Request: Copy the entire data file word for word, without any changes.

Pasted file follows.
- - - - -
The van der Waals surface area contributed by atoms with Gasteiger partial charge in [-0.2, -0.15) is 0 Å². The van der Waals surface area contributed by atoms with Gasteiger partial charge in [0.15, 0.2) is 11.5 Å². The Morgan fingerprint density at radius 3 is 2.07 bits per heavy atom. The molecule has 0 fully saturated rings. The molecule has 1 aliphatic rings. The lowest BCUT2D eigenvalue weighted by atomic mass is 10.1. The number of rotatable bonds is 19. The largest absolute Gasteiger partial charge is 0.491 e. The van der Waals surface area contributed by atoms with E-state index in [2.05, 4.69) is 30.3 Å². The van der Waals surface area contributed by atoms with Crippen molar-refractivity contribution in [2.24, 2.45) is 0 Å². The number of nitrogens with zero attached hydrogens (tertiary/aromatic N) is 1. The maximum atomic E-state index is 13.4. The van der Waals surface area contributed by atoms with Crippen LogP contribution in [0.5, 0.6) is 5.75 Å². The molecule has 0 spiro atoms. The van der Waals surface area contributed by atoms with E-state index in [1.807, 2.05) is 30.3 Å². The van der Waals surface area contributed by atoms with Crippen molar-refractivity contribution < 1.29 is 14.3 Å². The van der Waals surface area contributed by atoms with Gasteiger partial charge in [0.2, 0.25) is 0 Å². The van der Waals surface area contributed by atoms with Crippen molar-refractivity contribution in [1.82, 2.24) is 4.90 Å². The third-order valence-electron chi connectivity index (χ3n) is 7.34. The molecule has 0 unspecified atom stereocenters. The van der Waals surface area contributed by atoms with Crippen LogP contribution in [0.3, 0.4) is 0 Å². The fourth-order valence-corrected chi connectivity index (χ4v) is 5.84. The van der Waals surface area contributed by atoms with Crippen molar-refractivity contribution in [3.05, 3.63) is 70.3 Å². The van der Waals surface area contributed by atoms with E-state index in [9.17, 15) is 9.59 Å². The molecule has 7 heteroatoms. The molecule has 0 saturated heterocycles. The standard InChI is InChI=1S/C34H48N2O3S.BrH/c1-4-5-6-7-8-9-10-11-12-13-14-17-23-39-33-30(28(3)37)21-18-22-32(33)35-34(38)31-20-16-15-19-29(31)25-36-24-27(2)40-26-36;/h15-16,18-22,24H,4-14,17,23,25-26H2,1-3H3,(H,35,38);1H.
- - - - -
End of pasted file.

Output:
The van der Waals surface area contributed by atoms with Gasteiger partial charge in [-0.2, -0.15) is 0 Å². The van der Waals surface area contributed by atoms with Gasteiger partial charge in [0.15, 0.2) is 11.5 Å². The Morgan fingerprint density at radius 3 is 2.07 bits per heavy atom. The molecule has 0 fully saturated rings. The molecule has 1 aliphatic rings. The lowest BCUT2D eigenvalue weighted by atomic mass is 10.1. The number of rotatable bonds is 19. The largest absolute Gasteiger partial charge is 0.491 e. The van der Waals surface area contributed by atoms with E-state index in [2.05, 4.69) is 30.3 Å². The van der Waals surface area contributed by atoms with Crippen molar-refractivity contribution in [2.24, 2.45) is 0 Å². The number of nitrogens with zero attached hydrogens (tertiary/aromatic N) is 1. The maximum atomic E-state index is 13.4. The van der Waals surface area contributed by atoms with Crippen LogP contribution in [0.5, 0.6) is 5.75 Å². The molecule has 0 spiro atoms. The van der Waals surface area contributed by atoms with E-state index in [1.807, 2.05) is 30.3 Å². The van der Waals surface area contributed by atoms with Crippen molar-refractivity contribution < 1.29 is 14.3 Å². The van der Waals surface area contributed by atoms with Gasteiger partial charge in [0.2, 0.25) is 0 Å². The van der Waals surface area contributed by atoms with Crippen molar-refractivity contribution in [1.82, 2.24) is 4.90 Å². The third-order valence-electron chi connectivity index (χ3n) is 7.34. The molecule has 0 unspecified atom stereocenters. The van der Waals surface area contributed by atoms with Crippen LogP contribution in [0.3, 0.4) is 0 Å². The fourth-order valence-corrected chi connectivity index (χ4v) is 5.84. The van der Waals surface area contributed by atoms with Crippen molar-refractivity contribution in [3.05, 3.63) is 70.3 Å². The van der Waals surface area contributed by atoms with E-state index in [9.17, 15) is 9.59 Å². The molecule has 7 heteroatoms. The molecule has 0 saturated heterocycles. The standard InChI is InChI=1S/C34H48N2O3S.BrH/c1-4-5-6-7-8-9-10-11-12-13-14-17-23-39-33-30(28(3)37)21-18-22-32(33)35-34(38)31-20-16-15-19-29(31)25-36-24-27(2)40-26-36;/h15-16,18-22,24H,4-14,17,23,25-26H2,1-3H3,(H,35,38);1H.